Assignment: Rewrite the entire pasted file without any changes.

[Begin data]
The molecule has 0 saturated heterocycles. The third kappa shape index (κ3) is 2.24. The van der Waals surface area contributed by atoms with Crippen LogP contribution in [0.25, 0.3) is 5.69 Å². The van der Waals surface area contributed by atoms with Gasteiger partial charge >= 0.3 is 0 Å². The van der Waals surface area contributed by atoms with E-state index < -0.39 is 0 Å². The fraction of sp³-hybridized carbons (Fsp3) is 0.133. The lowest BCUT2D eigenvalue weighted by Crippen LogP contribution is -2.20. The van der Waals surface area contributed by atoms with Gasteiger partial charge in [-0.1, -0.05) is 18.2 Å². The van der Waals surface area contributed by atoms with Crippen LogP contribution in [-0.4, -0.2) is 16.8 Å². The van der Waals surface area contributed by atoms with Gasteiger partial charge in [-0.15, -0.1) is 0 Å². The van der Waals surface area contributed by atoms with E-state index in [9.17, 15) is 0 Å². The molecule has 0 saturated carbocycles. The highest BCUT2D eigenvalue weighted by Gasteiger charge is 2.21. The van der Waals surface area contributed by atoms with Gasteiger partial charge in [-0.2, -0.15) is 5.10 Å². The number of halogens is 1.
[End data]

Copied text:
The molecule has 0 saturated heterocycles. The third kappa shape index (κ3) is 2.24. The van der Waals surface area contributed by atoms with Crippen LogP contribution in [0.25, 0.3) is 5.69 Å². The van der Waals surface area contributed by atoms with Gasteiger partial charge >= 0.3 is 0 Å². The van der Waals surface area contributed by atoms with E-state index < -0.39 is 0 Å². The fraction of sp³-hybridized carbons (Fsp3) is 0.133. The lowest BCUT2D eigenvalue weighted by Crippen LogP contribution is -2.20. The van der Waals surface area contributed by atoms with Gasteiger partial charge in [-0.1, -0.05) is 18.2 Å². The van der Waals surface area contributed by atoms with Crippen LogP contribution in [-0.4, -0.2) is 16.8 Å². The van der Waals surface area contributed by atoms with Gasteiger partial charge in [-0.15, -0.1) is 0 Å². The van der Waals surface area contributed by atoms with E-state index in [9.17, 15) is 0 Å². The molecule has 0 saturated carbocycles. The highest BCUT2D eigenvalue weighted by Gasteiger charge is 2.21. The van der Waals surface area contributed by atoms with Gasteiger partial charge in [-0.2, -0.15) is 5.10 Å². The number of halogens is 1.